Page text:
In the 1st panel of the conference on “The EU framework” the strategic and regulatory developments in the field of hydrogen were presented. In particular, speakers addressed the key parameters and timeline of the European Union’s hydrogen planning, as well as the critical role played by national gas transmission network operators. The discussion also extended to the necessary interventions to convert the gas transmission system to “hydrogen ready”, with the speakers highlighting the challenges but also the opportunities associated with this shift. All participants agreed that leveraging existing natural gas infrastructure is the most sustainable way to accelerate the integration of hydrogen into the energy mix.
In the 2nd panel, entitled "The SE Hydrogen Corridor", the discussion focused on the possibilities of forming a single hydrogen transport corridor in the South East Europe region. The speakers went on to compare the prospect of developing local hydrogen networks with the creation of an interconnected “backbone” of hydrogen pipelines across the European Union, while also referring to the road map for realizing the vision of a single hydrogen transport infrastructure across Europe.
The conclusion reached by all the participants in the discussion is that the creation of the hydrogen corridor in South-Eastern Europe is not just about the countries involved, but about Europe as a whole.
During the 3rd panel entitled The Market Needs, the speakers analyzed the conditions for the opening of the hydrogen market and economy in Greece. Top company executives from Greece and abroad presented extensively the ongoing hydrogen projects in the country, as well as the prospects for further development of the hydrogen market. At the same time, the speakers referred to the obstacles and challenges that must be overcome, while special reference was made to the expected support mechanisms from the state side for the development of the hydrogen market.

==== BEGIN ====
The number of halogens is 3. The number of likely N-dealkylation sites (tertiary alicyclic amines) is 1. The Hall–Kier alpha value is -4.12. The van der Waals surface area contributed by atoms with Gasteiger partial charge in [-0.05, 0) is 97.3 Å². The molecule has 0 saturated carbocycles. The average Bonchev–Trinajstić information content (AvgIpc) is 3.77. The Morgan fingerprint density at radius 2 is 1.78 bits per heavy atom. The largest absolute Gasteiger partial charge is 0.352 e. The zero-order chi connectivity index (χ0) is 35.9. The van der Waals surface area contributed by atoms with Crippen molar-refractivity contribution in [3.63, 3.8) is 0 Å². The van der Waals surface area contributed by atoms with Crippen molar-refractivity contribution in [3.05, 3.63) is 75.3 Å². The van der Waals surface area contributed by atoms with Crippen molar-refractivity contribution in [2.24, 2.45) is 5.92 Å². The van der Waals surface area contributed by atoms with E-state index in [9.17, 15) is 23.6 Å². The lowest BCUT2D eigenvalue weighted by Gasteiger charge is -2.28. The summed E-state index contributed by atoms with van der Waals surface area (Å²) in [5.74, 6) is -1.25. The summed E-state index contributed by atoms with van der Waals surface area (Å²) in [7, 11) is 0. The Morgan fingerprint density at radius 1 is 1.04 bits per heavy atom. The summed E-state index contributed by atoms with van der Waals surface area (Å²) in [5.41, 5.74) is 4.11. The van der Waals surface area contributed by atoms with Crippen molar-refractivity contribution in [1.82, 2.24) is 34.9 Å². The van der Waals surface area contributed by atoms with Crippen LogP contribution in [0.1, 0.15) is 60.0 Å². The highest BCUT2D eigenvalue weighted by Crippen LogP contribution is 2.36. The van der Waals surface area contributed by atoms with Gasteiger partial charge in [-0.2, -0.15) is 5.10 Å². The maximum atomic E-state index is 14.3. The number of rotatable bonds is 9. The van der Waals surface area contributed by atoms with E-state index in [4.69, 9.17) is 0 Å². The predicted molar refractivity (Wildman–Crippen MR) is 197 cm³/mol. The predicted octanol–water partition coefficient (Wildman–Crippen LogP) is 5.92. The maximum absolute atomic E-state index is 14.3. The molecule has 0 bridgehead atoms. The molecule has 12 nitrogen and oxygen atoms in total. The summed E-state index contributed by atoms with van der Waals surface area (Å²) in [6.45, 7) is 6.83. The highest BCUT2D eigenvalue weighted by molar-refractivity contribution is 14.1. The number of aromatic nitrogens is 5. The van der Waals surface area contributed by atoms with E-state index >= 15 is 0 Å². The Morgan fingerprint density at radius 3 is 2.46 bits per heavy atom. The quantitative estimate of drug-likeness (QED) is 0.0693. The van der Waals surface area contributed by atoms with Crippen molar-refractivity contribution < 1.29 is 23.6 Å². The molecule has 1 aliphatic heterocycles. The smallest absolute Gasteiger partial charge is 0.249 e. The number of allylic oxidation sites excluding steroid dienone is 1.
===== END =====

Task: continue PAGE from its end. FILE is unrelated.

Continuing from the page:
With the completion of the 3rd panel, a presentation of the study “Hydrogen Forecast to 2050” followed by Elfride Covarrubias Villegas, Market Director, Italy and Eastern Mediterranean Energy Systems, DNV. Ms. Villegas presented the conclusions of the first study that attempts to predict the penetration of hydrogen up to the year 2050, highlighting its substantial contribution to the decarbonization of the global economy and exploring questions such as when and where hydrogen will be used on a large scale, who economic sectors will adopt it and what are the benefits of converting natural gas pipelines to mixed or pure hydrogen transport pipelines.
During the 4th panel entitled The National Hydrogen Framework and Decarbonization Roadmap, participants referred to the enhanced hydrogen targets included in the revised National Energy and Climate Plan (NECP), analyzing the new additions to the Greek regulatory framework , as well as the updated timetable for the decarbonisation of the energy mix. All participants agreed that the development of an integrated hydrogen economy in Greece will have multiple economic and social benefits for the country, actively contributing to the creation of new jobs and addressing the brain drain.
The conference featured speakers from leading companies, institutions and organizations including the Ministry of Environment & of Energy, European Parliament, RAAE, ENTSOG, Florence School of Regulation, Snam, Hydrogen Europe, RINA, ENAGÁS, University of Nicosia, IDEA SA, Motor Oil Hellas, TERNA, BayWa re Projects Greece, Hellenic Hydrogen SA, Advent Technologies, Clean Hydrogen Partnership, PwC Greece, IDEP/EKETA, CluBE.